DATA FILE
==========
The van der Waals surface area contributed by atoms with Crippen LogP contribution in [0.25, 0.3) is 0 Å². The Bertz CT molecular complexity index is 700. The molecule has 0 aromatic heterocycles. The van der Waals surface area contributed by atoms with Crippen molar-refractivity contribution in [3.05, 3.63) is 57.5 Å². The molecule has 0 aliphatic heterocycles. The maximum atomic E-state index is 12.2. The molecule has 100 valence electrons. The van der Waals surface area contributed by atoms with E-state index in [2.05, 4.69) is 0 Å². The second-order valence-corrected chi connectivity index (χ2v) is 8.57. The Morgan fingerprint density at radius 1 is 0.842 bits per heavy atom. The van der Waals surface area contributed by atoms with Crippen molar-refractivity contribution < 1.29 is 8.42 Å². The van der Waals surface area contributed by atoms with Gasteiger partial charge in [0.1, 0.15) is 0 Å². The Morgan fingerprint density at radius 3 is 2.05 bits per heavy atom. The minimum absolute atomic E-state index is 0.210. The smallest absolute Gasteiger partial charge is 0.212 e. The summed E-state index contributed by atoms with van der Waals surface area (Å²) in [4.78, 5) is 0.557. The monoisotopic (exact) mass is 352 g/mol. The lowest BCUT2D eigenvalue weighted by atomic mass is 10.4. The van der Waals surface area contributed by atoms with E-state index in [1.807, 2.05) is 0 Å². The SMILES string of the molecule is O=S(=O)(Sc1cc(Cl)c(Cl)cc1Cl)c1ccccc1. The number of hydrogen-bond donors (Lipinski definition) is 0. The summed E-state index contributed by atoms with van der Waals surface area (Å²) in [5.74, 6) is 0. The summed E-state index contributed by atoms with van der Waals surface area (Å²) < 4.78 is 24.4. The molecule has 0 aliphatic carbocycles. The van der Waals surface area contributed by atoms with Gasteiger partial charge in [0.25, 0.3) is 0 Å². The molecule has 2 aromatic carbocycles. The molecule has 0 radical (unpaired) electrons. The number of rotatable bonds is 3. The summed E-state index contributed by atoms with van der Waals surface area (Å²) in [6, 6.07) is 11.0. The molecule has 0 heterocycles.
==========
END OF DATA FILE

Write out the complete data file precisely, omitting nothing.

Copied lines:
The van der Waals surface area contributed by atoms with Crippen LogP contribution in [0.25, 0.3) is 0 Å². The Bertz CT molecular complexity index is 700. The molecule has 0 aromatic heterocycles. The van der Waals surface area contributed by atoms with Crippen molar-refractivity contribution in [3.05, 3.63) is 57.5 Å². The molecule has 0 aliphatic heterocycles. The maximum atomic E-state index is 12.2. The molecule has 100 valence electrons. The van der Waals surface area contributed by atoms with E-state index in [2.05, 4.69) is 0 Å². The second-order valence-corrected chi connectivity index (χ2v) is 8.57. The Morgan fingerprint density at radius 1 is 0.842 bits per heavy atom. The van der Waals surface area contributed by atoms with Crippen molar-refractivity contribution < 1.29 is 8.42 Å². The van der Waals surface area contributed by atoms with Gasteiger partial charge in [0.1, 0.15) is 0 Å². The Morgan fingerprint density at radius 3 is 2.05 bits per heavy atom. The minimum absolute atomic E-state index is 0.210. The smallest absolute Gasteiger partial charge is 0.212 e. The summed E-state index contributed by atoms with van der Waals surface area (Å²) in [4.78, 5) is 0.557. The monoisotopic (exact) mass is 352 g/mol. The lowest BCUT2D eigenvalue weighted by atomic mass is 10.4. The van der Waals surface area contributed by atoms with E-state index in [1.807, 2.05) is 0 Å². The SMILES string of the molecule is O=S(=O)(Sc1cc(Cl)c(Cl)cc1Cl)c1ccccc1. The number of hydrogen-bond donors (Lipinski definition) is 0. The summed E-state index contributed by atoms with van der Waals surface area (Å²) in [5.74, 6) is 0. The summed E-state index contributed by atoms with van der Waals surface area (Å²) < 4.78 is 24.4. The molecule has 0 aliphatic carbocycles. The van der Waals surface area contributed by atoms with Gasteiger partial charge in [0.25, 0.3) is 0 Å². The molecule has 2 aromatic carbocycles. The molecule has 0 radical (unpaired) electrons. The number of rotatable bonds is 3. The summed E-state index contributed by atoms with van der Waals surface area (Å²) in [6, 6.07) is 11.0. The molecule has 0 heterocycles.